“It is a Sword of Damocles” – referring to an Ancient Greek anecdote, which epitomizes the ever-present danger faced by those in a position of leadership – “that hangs over the entire sector,” Mariano Íñigo, an economist at the EAE Business School in Madrid, told El Mundo.
“Exports would be reduced by 25 percent and there would be overproduction in Spain,” he added. “It is a sector with a narrow margin, which would be the end of many farms that would stop producing because they were not profitable. It would be a catastrophe.”
The picture does not look very rosy on this side of the Atlantic either. Tariffs often serve as a regressive tax on consumers, meaning any price increases to European olive oil would likely be paid by Americans.
The North American Olive Oil Association (NAOOA), a trade group that strongly opposes the tariffs, claims that the tariffs would increase the price of a $15 bottle of extra virgin olive oil up to $40. It is still unclear exactly how much prices would increase, but is inevitable that they would do so.
“We’re looking at a dire shortage of olive oil,” Joseph R. Profaci, the executive director of NAOOA, said. “Prices will go up astronomically.”
The NAOOA estimates that imports from other non-European sources would not be able to fill the gap left by European producers.
“By our calculations based on International Olive Council production and consumption data for 2018/19, even if all the non‑E.U. countries were to flick a switch and send all net surplus to the U.S., there would be a shortfall of about 30 percent vis-à-vis normal U.S. demand,” Profaci told Olive Oil Times.
There is also speculation that American olive oil producers may raise their prices if the tariffs are imposed. While there is no evidence that this will happen, once a domestic industry is protected from foreign competition, there is no incentive to keep prices low.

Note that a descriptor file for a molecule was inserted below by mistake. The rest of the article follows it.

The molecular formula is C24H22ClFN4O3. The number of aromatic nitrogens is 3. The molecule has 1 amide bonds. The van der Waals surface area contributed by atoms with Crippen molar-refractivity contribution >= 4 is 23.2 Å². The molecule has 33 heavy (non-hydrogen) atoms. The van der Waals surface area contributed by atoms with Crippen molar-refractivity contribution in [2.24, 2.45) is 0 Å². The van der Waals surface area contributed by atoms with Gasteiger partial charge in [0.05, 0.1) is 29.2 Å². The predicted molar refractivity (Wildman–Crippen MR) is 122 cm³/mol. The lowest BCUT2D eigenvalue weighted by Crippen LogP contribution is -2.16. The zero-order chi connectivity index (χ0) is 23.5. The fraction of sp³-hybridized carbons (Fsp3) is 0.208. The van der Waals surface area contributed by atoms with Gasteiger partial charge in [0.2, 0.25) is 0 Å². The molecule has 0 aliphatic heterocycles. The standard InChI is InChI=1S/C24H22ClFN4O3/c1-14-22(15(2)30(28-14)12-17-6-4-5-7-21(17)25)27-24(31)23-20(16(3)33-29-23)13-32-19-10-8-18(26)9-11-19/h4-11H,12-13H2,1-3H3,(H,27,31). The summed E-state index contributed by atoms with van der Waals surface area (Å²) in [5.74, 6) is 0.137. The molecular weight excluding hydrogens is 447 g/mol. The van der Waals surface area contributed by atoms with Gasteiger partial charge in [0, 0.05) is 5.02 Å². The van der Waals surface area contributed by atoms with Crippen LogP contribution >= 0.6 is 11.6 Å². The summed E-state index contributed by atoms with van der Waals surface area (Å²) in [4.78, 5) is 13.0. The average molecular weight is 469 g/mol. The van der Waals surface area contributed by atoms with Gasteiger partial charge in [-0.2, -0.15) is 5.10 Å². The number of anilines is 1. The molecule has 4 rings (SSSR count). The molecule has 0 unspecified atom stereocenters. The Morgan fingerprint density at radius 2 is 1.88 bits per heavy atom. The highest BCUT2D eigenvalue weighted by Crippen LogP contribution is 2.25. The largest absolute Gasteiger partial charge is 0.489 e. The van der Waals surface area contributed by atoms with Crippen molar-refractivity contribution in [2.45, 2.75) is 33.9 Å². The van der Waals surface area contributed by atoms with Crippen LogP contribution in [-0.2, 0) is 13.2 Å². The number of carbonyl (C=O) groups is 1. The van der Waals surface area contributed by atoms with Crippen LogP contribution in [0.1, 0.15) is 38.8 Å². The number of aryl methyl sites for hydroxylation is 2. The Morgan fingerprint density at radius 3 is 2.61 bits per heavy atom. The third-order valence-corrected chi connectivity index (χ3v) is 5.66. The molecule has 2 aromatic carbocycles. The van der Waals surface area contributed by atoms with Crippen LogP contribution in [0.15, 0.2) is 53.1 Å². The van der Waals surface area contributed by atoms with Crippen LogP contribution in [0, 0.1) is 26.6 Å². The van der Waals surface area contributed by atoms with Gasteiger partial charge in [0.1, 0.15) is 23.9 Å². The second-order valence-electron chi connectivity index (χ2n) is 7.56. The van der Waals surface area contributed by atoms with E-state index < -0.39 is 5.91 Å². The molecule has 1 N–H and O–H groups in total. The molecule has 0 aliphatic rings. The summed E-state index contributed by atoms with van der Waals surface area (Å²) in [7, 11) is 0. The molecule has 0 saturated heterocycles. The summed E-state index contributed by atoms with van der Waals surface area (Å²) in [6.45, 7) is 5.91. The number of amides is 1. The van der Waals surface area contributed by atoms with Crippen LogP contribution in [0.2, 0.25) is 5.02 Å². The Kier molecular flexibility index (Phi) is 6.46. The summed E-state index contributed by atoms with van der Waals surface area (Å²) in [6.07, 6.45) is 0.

“American producers would be expected to raise their prices as would suppliers from other non‑E.U. countries because they can and because demand will far exceed supply,” Profaci said.
The predicted rise in prices is also estimated to have a large impact on Americans’ consumption of olive oil, which has more than doubled in the past two decades.
According to a joint study conducted by the NAOOA and American Olive Oil Producers Association last year, 36 percent of the 2,000 consumers interviewed already said that olive oil prices were too high and that price was something that prevented them from buying olive oil.
“An increase of $10 to $20 per bottle will certainly result in lower consumption, reversing all the efforts we have made over the past years to grow consumption,” Profaci said.
Perhaps most worrying for members of both the U.S. and European olive oil sectors is how difficult any tariff impositions would be to reverse.
“The tariffs would go into effect by executive order and cannot be overturned by Congress, or at least it would be very difficult to do so and unlikely that they would do so,” Irwin, the professor of economics at Dartmouth College, said.
“The next administration would have the option of reversing the decision, but that might be unlikely,” he added. “The most plausible outcome would be some U.S.-E.U. agreement on subsidies that would allow the tariffs to be removed.”
The WTO is expected to make its decision by the end of August. Until then, European olive oil producers and exporters as well as American importers and consumers will have to wait and see what happens.